Little Joe II being Assembled at White Sands testing range.
Fifty years ago, NASA had just concluded the Mercury Project, determining that man could survive in space and control a rocket in orbit and return safely to the Earth. The Gemini Program began, ready to send up a crew of two astronauts in each capsule to practice the skills which would be needed to make the trip from the Earth to the Moon. The first steps of the Apollo program continued, with the expansion of testing for the Saturn rocket components.
Little Joe 2 Mercury flight.
To test the Mercury spacecraft, NASA had flown test capsules on the diminutive Little Joe 2 rocket. Now, they planned to use an advanced version called Little Joe II (roman numeralized!) to do the same with the Apollo capsule. On July 15, 1963, components of the new Little Joe II were moved from the General Dynamics/Convair assembly plant to the White Sands Missile Test Range for preparation for testing.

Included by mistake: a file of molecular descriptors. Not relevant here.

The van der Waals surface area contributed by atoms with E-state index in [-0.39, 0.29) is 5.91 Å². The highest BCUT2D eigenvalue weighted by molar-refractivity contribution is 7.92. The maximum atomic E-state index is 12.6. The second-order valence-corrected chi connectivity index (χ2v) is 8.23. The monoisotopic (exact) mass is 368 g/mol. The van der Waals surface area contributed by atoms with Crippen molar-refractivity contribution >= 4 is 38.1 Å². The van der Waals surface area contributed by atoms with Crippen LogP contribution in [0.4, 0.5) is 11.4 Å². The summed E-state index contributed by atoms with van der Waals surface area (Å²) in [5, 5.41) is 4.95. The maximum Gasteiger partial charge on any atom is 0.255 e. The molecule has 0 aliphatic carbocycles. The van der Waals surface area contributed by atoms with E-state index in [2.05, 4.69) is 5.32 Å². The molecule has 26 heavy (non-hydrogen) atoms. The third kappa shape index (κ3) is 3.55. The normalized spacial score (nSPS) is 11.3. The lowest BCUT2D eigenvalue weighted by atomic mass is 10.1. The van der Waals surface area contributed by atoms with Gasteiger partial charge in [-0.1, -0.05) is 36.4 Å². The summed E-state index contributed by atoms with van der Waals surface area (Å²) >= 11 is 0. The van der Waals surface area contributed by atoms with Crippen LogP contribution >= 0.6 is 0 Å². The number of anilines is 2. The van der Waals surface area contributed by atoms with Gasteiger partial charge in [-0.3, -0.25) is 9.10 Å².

Boeing 377 Guppy special cargo aircraft.
Days earlier, on July 12, the space agency transported a dummy Saturn S-IVB rocket stage to Cape Canaveral. This was the first time that a rocket stage was transported to the Cape by aircraft. Previous transfers had been made on special barges towed by tugboats across the Gulf of Mexico.
Guppy in a later paint scheme.
The Guppy was a rare vehicle. Engineers took a Boeing 377 Stratocruiser and extensively modified the fuselage to accept a hugely oversized payload just like the Saturn stage. It was nicknamed Guppy after the small freshwater fish which always seems to look like it swallowed something too big for its belly.
Saturn S-IVB stage being loaded through the center of the fuselage.
Saturn stage being loaded through the front loading section.
The latest version, the Boeing SuperGuppy.